Egypt's military government unveils Tahrir monument to fallen protesters (VIDEO)


Builders work on a memorial under construction in the center of Cairo's landmark Tahrir Square that will be dedicated to the martyrs of January 25 and June 30 uprisings on November 17, 2013 in Cairo, Egypt.


Virginie Nguyen Hoang

Egyptian activists are criticizing a hastily erected monument honoring Tahrir Square's fallen protesters, claiming it is a government attempt to co-opt the revolution.

The military-backed government inaugurated the monument Monday in a ceremony dedicated to both those who died during the 2011 uprising, as well as those killed in June's overthrow of President Mohamed Morsi.

Just hours after the pedestal was unveiled by Egypt's interim prime minister, it had already been defaced by protesters who marched on the square.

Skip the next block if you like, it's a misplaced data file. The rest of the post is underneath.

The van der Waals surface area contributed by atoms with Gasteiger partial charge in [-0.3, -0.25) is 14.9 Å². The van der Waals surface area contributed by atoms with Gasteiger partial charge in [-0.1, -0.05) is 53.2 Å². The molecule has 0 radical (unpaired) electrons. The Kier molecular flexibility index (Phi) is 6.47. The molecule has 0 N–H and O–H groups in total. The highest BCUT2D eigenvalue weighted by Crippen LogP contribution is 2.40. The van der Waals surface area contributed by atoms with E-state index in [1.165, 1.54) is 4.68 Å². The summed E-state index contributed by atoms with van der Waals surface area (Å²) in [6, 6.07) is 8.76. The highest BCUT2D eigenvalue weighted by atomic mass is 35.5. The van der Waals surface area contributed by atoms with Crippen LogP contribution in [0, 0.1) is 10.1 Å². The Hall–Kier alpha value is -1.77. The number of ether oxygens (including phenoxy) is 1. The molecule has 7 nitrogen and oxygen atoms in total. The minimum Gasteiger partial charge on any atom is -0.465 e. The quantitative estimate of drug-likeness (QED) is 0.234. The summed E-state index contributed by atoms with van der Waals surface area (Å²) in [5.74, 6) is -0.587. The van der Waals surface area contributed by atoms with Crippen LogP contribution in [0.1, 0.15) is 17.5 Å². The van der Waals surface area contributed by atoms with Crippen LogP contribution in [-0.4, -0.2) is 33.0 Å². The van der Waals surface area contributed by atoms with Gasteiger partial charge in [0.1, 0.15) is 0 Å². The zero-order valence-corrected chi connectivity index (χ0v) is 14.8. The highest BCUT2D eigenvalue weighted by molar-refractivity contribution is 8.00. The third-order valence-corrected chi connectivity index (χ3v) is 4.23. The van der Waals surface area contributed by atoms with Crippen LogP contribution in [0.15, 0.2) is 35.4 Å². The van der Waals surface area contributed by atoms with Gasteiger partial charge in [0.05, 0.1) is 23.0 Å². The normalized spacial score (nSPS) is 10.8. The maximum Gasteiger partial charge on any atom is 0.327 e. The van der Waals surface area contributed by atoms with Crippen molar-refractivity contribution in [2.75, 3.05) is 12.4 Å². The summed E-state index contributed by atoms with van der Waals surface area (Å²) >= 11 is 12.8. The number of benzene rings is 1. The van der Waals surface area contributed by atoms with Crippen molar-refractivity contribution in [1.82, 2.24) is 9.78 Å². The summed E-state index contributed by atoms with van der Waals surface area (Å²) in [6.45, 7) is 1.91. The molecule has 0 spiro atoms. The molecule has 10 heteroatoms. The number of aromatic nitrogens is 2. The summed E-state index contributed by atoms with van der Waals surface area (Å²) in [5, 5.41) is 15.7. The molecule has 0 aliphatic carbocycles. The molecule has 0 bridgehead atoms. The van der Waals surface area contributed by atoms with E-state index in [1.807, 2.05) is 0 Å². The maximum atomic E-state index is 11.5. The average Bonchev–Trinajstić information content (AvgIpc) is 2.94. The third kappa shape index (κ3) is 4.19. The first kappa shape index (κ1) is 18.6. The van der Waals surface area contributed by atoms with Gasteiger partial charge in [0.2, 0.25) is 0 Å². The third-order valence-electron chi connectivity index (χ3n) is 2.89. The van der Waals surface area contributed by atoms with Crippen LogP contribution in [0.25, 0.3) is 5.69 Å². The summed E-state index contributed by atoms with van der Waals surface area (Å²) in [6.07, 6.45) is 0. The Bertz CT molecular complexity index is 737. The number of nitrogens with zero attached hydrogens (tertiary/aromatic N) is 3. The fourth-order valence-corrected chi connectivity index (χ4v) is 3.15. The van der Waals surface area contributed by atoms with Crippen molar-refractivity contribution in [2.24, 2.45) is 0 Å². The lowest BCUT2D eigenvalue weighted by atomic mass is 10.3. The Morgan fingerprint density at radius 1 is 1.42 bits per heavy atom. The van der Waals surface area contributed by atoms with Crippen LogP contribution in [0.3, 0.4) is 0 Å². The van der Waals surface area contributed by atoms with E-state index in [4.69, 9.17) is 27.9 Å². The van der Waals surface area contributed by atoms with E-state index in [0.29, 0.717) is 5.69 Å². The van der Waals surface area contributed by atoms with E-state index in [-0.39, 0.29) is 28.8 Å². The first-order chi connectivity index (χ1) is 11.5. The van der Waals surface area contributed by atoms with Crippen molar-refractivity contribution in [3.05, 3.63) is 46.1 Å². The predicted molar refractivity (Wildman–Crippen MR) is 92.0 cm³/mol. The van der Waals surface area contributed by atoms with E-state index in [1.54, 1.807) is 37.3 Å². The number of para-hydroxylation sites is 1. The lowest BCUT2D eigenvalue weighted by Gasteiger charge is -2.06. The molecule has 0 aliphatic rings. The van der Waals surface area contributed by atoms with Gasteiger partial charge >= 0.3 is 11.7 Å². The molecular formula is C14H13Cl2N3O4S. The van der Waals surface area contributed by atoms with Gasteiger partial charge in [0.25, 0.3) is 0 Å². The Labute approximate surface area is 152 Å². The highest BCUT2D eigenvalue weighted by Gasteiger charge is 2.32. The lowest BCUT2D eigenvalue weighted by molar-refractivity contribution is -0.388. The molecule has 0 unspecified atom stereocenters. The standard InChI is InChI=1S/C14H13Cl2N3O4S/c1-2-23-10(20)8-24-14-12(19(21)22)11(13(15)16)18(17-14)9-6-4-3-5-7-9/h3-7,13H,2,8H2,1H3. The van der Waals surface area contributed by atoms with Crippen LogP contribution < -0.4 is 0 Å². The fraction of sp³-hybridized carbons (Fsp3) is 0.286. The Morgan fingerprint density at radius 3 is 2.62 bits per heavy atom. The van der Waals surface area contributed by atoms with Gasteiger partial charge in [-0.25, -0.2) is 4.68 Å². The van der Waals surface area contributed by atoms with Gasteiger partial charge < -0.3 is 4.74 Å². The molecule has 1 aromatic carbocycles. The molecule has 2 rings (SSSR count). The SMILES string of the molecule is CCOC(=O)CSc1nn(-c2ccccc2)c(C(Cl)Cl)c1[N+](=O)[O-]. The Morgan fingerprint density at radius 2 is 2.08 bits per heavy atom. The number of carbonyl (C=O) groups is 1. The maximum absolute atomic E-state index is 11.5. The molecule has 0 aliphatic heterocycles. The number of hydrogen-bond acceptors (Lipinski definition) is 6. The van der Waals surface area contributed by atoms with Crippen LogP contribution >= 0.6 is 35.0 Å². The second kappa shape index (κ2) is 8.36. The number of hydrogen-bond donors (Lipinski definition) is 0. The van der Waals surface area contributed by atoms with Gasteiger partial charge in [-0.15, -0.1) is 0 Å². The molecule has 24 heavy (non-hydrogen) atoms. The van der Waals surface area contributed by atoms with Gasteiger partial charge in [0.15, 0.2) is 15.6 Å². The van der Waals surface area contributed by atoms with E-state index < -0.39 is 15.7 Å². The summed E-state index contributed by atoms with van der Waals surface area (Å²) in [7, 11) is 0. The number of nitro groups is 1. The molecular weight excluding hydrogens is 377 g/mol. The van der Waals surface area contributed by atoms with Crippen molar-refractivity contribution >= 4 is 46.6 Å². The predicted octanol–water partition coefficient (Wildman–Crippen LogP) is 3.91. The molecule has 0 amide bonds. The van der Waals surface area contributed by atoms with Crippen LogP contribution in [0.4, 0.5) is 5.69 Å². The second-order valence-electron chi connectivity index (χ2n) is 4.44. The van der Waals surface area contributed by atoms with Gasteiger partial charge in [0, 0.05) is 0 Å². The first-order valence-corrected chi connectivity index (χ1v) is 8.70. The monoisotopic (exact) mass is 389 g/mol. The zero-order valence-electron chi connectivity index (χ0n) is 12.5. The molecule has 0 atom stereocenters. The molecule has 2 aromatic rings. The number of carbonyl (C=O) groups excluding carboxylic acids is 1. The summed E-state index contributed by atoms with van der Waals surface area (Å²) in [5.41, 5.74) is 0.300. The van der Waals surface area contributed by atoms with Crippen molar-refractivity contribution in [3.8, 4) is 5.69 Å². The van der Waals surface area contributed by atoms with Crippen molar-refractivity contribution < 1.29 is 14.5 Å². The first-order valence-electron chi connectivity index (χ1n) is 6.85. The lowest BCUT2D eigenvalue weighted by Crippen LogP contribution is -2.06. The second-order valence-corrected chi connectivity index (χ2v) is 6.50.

The approximately 1,000 protesters ripped off the plaque bearing the names of Egypt's current ministers, replacing it with their own messages, Reuters reported.

According to the Associated Press, one large message said: "Down with all traitors: army, old regime and the Brotherhood."

"A word in your ear, Sisi, don’t dream of being my president!" the protesters reportedly chanted as they rallied in the streets. 

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The monument comes, not coincidentally, just a day before the anniversary of some of the worst violence during the uprising against long-time leader Hosni Mubarak in 2011.

Some activists see the move as an attempt by the new military government to re-write history, painting the Egyptian armed forces in a better light despite their involvement in the deaths.

Rallies are expected on Tuesday to mark the anniversary of the violence in Tahrir. Last year, similar rallies turned into clashes between police and demonstrators.